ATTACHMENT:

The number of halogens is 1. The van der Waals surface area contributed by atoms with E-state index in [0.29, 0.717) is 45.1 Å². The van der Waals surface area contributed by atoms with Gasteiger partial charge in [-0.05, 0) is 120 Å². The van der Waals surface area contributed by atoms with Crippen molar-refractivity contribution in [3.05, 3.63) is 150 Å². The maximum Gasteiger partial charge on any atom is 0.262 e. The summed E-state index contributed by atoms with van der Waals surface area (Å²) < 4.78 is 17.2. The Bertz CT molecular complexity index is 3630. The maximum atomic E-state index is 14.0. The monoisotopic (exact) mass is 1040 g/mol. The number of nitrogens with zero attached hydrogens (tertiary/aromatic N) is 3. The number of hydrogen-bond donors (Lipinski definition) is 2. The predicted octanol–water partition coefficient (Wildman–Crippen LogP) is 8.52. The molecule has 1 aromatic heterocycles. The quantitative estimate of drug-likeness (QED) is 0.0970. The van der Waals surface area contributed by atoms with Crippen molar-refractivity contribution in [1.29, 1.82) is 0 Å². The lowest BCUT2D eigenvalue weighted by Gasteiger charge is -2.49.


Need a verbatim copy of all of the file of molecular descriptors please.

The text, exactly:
The number of halogens is 1. The van der Waals surface area contributed by atoms with E-state index in [0.29, 0.717) is 45.1 Å². The van der Waals surface area contributed by atoms with Gasteiger partial charge in [-0.05, 0) is 120 Å². The van der Waals surface area contributed by atoms with Crippen molar-refractivity contribution in [3.05, 3.63) is 150 Å². The maximum Gasteiger partial charge on any atom is 0.262 e. The summed E-state index contributed by atoms with van der Waals surface area (Å²) < 4.78 is 17.2. The Bertz CT molecular complexity index is 3630. The maximum atomic E-state index is 14.0. The monoisotopic (exact) mass is 1040 g/mol. The number of nitrogens with zero attached hydrogens (tertiary/aromatic N) is 3. The number of hydrogen-bond donors (Lipinski definition) is 2. The predicted octanol–water partition coefficient (Wildman–Crippen LogP) is 8.52. The molecule has 1 aromatic heterocycles. The quantitative estimate of drug-likeness (QED) is 0.0970. The van der Waals surface area contributed by atoms with Crippen molar-refractivity contribution in [1.29, 1.82) is 0 Å². The lowest BCUT2D eigenvalue weighted by Gasteiger charge is -2.49.